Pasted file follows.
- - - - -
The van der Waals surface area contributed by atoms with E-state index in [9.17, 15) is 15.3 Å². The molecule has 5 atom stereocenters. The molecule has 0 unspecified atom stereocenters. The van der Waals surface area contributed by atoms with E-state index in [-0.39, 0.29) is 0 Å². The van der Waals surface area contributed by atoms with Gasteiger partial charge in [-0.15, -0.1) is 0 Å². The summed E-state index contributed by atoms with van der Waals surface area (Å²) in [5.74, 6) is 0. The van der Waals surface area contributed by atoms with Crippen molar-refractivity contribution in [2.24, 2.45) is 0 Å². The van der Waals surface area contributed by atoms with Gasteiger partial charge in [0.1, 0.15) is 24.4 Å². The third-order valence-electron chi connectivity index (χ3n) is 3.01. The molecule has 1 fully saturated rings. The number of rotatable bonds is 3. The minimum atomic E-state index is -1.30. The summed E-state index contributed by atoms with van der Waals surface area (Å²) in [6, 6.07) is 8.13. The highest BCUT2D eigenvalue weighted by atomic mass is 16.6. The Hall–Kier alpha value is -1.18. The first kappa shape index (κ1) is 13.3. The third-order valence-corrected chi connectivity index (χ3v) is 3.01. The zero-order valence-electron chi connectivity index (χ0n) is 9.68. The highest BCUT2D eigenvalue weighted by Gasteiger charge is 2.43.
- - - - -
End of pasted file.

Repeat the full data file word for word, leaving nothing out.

The van der Waals surface area contributed by atoms with E-state index in [9.17, 15) is 15.3 Å². The molecule has 5 atom stereocenters. The molecule has 0 unspecified atom stereocenters. The van der Waals surface area contributed by atoms with E-state index in [-0.39, 0.29) is 0 Å². The van der Waals surface area contributed by atoms with Gasteiger partial charge in [-0.15, -0.1) is 0 Å². The summed E-state index contributed by atoms with van der Waals surface area (Å²) in [5.74, 6) is 0. The van der Waals surface area contributed by atoms with Crippen molar-refractivity contribution in [2.24, 2.45) is 0 Å². The van der Waals surface area contributed by atoms with Gasteiger partial charge in [0.1, 0.15) is 24.4 Å². The third-order valence-electron chi connectivity index (χ3n) is 3.01. The molecule has 1 fully saturated rings. The number of rotatable bonds is 3. The minimum atomic E-state index is -1.30. The summed E-state index contributed by atoms with van der Waals surface area (Å²) in [6, 6.07) is 8.13. The highest BCUT2D eigenvalue weighted by atomic mass is 16.6. The Hall–Kier alpha value is -1.18. The first kappa shape index (κ1) is 13.3. The third-order valence-corrected chi connectivity index (χ3v) is 3.01. The zero-order valence-electron chi connectivity index (χ0n) is 9.68. The highest BCUT2D eigenvalue weighted by Gasteiger charge is 2.43.